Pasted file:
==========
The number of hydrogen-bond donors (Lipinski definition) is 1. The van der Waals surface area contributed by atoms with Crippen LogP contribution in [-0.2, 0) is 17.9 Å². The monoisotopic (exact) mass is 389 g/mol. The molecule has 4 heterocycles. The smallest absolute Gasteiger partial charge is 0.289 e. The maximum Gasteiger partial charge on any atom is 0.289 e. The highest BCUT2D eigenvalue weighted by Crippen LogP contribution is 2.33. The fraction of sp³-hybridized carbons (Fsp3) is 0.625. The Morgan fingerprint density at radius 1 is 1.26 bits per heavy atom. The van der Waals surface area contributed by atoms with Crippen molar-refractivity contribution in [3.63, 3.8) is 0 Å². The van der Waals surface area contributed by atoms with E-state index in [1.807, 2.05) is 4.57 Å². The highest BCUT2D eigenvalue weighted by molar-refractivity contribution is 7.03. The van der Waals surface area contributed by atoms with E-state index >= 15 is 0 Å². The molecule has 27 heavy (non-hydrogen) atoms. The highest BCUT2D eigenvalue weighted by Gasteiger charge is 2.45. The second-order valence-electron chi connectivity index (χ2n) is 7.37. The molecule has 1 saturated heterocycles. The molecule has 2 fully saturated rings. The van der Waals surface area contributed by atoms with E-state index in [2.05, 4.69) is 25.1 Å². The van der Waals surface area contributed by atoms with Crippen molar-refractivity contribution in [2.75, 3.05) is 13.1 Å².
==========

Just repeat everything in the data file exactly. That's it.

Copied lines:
The number of hydrogen-bond donors (Lipinski definition) is 1. The van der Waals surface area contributed by atoms with Crippen LogP contribution in [-0.2, 0) is 17.9 Å². The monoisotopic (exact) mass is 389 g/mol. The molecule has 4 heterocycles. The smallest absolute Gasteiger partial charge is 0.289 e. The maximum Gasteiger partial charge on any atom is 0.289 e. The highest BCUT2D eigenvalue weighted by Crippen LogP contribution is 2.33. The fraction of sp³-hybridized carbons (Fsp3) is 0.625. The Morgan fingerprint density at radius 1 is 1.26 bits per heavy atom. The van der Waals surface area contributed by atoms with Crippen molar-refractivity contribution in [3.63, 3.8) is 0 Å². The van der Waals surface area contributed by atoms with E-state index in [1.807, 2.05) is 4.57 Å². The highest BCUT2D eigenvalue weighted by molar-refractivity contribution is 7.03. The van der Waals surface area contributed by atoms with E-state index >= 15 is 0 Å². The molecule has 27 heavy (non-hydrogen) atoms. The highest BCUT2D eigenvalue weighted by Gasteiger charge is 2.45. The second-order valence-electron chi connectivity index (χ2n) is 7.37. The molecule has 1 saturated heterocycles. The molecule has 2 fully saturated rings. The van der Waals surface area contributed by atoms with E-state index in [2.05, 4.69) is 25.1 Å². The van der Waals surface area contributed by atoms with Crippen molar-refractivity contribution in [2.75, 3.05) is 13.1 Å².